What about bipods for other air rifles?
Pyramyd Air offers a Deluxe Universal Aluminum Bipod that clamps to a forward sling swivel stud (the quick-detachable kind). This is how most firearm bipods attach, and it has been proven in field use. If you have an appropriate air rifle, such as an RWS Diana 48/52, you can mount a bipod. Any other gun with a wood stock that doesn’t have a long cocking slot (so the sling swivel stud can be mounted) can also use a bipod.
A bipod isn’t for everybody, but it sure is a handy accessory when you want a steady rifle! Let’s hear from those of you who use them!
11 thoughts on “Bipods and airguns”
I use bipods on most of my rifles when stock configuration allows. Have a Harris bipod installed on my RWS 48, and at first groups suffered. Removing non-skid rubber feet and putting hard plastic one on allows the gun to slide on the shooters bench and the gun to move and recoil naturally. Groups came back ……….SJ
That’s a good trick! I saw it used by a BRV national champion who was so concerned that he put a plexiglass plate on the bench and the hard bipod feet on the plate.
As I said, he was a national champion who held several world records.
BB, I am trying to date a Daisy #25 with 5 grooves. Thanks
Check the Daisy 25 post. I answered you there.
Check the Daisy 25 post. I answered you there.
B.B., I did my research on barrel harmonics and learned alot. Before I got into the airgunning world, I had never even heard of this ‘harmonics’ thing. Now I know altering harmonics isnt always a bad thing! This was what I was worried about with the barrel mounted bipod. If you havent already, maybe harmonics would make good posting material, would certainly help me, and those like me. Happy trails.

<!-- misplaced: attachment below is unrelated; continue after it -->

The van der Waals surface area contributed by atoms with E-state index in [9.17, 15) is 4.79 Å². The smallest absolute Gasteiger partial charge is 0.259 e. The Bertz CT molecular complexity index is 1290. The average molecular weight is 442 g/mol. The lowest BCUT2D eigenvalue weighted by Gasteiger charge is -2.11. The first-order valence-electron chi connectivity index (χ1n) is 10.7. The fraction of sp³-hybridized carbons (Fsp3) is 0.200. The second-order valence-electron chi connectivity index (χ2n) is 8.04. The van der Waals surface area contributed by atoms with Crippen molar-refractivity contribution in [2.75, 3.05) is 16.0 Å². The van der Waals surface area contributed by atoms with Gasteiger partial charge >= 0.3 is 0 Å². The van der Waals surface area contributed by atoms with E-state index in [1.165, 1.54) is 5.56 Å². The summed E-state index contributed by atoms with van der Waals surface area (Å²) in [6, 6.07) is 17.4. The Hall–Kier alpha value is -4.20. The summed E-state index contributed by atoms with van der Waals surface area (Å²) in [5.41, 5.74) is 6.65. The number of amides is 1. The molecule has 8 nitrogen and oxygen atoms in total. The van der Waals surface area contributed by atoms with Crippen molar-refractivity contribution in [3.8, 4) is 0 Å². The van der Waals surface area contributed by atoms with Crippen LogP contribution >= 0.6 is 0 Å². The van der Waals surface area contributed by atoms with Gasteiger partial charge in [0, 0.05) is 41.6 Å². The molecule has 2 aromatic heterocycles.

What a great idea! I’ll do it.
Happy trails back to you,
Another bennefit of the tallon bipod: The SS version fo the talon is great to carry in the woods it’s very light. but the lighness makes a freehand shot a little tougher than a heavier gun. I found that opening the bipod will steady the gun alot compaired to leaving it folded or removing it, like a target bow stabelizer.
That’s a good one! I never thought of that, but if you fold the legs forward, it would work!
In the UK, I understand that the Logan S-16 comes with an optional shroud extender called by the company the “Ultra Shroud” that diminishes the report of the British version of the rifle even more.
I’m considering buying the Logan S-16 as available by Pyramyd. From what I can tell, the rifle in the U.S. doesn’t take the “Ultra Shroud” — no there. So my question is, do you know how the report of the U.S. import compares with the British configuration with or without this Ultra Shroud?
I’m sorry but I haven’t heard the British S-16.